Fabrication and Surface Modification of Porous Nickel-Titanium Shape Memory Alloy for Bone Grafts, pp. 69-111
Authors: Shuilin Wu, Xiangmei Liu, Paul K. Chu, Tao Hu, Kelvin W. K. Yeung, and Jonathan C. Y. Chung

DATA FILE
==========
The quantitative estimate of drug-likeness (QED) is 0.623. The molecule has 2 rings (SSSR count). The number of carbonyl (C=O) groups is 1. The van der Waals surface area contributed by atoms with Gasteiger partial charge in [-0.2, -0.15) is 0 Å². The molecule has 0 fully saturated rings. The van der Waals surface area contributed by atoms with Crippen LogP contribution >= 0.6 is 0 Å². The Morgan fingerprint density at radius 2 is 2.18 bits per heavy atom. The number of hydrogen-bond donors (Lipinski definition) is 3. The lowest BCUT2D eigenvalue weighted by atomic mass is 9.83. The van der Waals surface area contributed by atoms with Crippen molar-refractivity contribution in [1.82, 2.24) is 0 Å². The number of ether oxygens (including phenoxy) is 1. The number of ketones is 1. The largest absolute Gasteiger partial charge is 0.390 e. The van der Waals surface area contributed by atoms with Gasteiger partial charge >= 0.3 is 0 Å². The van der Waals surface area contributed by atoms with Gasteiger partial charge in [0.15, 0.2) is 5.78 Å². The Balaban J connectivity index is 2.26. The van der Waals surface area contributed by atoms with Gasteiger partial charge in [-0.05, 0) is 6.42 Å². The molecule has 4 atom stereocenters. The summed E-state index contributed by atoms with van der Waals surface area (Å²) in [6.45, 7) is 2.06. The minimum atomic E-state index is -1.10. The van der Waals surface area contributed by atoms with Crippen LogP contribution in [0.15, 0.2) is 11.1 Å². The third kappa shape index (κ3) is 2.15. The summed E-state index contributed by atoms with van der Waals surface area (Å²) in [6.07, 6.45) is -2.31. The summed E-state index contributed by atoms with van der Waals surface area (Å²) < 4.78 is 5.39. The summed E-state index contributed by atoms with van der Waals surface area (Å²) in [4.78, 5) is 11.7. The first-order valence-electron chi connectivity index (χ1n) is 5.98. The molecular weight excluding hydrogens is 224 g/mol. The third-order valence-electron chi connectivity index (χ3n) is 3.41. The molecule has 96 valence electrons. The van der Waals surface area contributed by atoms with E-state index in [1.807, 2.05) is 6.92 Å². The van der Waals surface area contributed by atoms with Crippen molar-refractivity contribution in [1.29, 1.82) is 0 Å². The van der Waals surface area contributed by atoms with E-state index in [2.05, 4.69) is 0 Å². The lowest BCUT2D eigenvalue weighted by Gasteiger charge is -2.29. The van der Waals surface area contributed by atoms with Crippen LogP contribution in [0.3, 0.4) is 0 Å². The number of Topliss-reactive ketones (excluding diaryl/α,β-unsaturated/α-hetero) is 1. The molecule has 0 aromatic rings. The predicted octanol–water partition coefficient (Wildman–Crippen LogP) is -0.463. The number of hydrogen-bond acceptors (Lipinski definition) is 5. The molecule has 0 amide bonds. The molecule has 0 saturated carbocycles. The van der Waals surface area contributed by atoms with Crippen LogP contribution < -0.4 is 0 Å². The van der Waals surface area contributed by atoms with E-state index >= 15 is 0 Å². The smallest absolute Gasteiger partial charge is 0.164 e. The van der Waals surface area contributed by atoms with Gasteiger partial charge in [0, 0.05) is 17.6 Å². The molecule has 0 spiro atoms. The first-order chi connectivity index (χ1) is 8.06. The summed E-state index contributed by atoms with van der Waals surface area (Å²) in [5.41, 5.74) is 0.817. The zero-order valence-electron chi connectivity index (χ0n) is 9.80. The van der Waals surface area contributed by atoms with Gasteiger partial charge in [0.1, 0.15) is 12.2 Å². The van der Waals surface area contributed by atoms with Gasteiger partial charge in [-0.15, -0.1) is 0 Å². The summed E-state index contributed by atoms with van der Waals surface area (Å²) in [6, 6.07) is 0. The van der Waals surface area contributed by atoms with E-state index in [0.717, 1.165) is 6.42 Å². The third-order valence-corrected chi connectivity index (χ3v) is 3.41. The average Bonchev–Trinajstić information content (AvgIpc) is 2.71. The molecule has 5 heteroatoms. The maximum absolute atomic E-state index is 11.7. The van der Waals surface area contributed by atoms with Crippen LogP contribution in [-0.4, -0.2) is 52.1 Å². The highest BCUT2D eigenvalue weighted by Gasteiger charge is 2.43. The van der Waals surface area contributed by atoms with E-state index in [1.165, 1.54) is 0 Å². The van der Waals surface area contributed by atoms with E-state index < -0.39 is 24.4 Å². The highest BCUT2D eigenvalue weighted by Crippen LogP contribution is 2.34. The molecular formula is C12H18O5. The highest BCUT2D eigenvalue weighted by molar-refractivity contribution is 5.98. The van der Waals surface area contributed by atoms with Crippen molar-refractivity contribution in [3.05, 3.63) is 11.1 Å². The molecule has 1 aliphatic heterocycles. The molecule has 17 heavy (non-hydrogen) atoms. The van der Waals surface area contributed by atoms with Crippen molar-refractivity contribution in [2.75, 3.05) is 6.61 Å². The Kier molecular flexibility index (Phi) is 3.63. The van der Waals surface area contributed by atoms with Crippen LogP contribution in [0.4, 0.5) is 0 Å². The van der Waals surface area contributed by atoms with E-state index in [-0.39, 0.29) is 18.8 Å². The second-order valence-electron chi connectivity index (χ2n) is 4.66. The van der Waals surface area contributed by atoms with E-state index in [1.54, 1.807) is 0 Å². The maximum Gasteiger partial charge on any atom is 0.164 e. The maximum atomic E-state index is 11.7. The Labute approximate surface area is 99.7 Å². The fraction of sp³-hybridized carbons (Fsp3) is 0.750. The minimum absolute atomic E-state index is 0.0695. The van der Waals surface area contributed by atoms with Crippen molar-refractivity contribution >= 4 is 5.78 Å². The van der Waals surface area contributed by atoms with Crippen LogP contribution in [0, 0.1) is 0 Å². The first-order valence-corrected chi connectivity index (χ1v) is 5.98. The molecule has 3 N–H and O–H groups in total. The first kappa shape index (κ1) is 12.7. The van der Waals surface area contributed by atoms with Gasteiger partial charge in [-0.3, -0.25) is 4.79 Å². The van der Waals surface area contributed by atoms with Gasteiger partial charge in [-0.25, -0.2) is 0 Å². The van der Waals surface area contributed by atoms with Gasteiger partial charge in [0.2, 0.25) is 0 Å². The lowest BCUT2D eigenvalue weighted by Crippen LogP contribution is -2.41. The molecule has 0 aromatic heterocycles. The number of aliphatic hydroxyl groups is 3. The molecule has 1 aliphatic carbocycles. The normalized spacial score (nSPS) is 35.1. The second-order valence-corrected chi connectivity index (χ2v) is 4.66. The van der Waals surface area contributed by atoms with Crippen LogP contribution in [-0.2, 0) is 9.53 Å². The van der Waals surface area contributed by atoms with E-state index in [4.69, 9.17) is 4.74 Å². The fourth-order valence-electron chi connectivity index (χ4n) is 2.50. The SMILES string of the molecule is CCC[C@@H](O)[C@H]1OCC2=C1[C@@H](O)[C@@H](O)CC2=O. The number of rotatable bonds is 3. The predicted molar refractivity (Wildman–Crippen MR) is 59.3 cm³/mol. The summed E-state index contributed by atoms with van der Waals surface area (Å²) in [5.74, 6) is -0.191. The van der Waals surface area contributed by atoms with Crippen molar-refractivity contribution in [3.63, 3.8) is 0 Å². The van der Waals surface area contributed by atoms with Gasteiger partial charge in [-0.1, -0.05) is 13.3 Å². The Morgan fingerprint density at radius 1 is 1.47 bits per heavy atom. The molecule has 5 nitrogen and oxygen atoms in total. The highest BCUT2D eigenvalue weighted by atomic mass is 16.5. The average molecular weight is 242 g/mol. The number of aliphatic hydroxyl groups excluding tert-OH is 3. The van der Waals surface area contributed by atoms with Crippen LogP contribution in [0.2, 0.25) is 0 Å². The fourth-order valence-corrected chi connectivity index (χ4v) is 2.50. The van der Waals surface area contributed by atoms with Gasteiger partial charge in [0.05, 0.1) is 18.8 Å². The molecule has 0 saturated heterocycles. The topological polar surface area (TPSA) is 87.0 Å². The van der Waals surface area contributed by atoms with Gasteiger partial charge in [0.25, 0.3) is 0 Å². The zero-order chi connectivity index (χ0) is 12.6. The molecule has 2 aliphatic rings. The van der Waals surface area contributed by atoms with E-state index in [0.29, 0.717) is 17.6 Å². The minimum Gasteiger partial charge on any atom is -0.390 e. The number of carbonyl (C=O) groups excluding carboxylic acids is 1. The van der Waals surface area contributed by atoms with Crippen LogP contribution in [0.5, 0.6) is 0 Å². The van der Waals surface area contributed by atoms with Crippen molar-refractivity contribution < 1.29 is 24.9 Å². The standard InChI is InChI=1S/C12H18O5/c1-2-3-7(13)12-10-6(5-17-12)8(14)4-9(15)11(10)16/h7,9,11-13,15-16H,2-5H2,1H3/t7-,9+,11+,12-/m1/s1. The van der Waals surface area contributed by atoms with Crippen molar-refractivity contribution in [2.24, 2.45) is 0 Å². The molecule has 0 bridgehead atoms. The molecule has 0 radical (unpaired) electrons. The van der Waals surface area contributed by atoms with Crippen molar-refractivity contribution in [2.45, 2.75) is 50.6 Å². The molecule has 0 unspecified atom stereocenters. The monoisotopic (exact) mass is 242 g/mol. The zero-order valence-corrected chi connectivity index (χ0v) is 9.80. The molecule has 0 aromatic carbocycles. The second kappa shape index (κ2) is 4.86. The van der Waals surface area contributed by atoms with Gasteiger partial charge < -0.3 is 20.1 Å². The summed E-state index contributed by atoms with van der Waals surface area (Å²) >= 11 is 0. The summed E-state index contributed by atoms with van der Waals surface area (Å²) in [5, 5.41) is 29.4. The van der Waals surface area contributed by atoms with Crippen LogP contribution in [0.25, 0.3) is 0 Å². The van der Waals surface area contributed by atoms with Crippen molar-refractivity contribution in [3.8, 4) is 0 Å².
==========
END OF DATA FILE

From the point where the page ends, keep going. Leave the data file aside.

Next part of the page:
Abstract: Equiatomic porous nickel-titanium shape memory alloys (NiTi SMAs) are becoming one of the most promising biomaterials for bone grafts because of their unique advantages over currently used biomaterials. For example, they have good mechanical properties and lower Young‘s modulus relative to dense NiTi, Ti, and Ti-based alloys. Porous NiTi SMAs are relatively easy to machine compared to porous ceramics such as hydroxyapatite and calcium phosphate that tend to exhibit brittle failure. The porous structure with interconnecting open pores can also allow tissue in-growth and favors bone osseointegration. In addition, porous NiTi alloys possess good shape memory effect (SME) and superelasticity (SE) similar to dense NiTi alloys. In order to optimize porous NiTi SMAs used in bone grafts, current research focuses on the fabrication methods and surface modification techniques to obtain adjustable bone-like structures with good mechanical properties and excellent superelasticity as well as a bioactive passivation layer on the entire exposed surface to block nickel leaching and enhance the surface biological activity. This chapter describes the recent progress in the fabrication process and surface modification methods of porous NiTi SMAs and discusses subsequent effects of these processes and techniques on the materials properties from the perspective of bone grafts applications.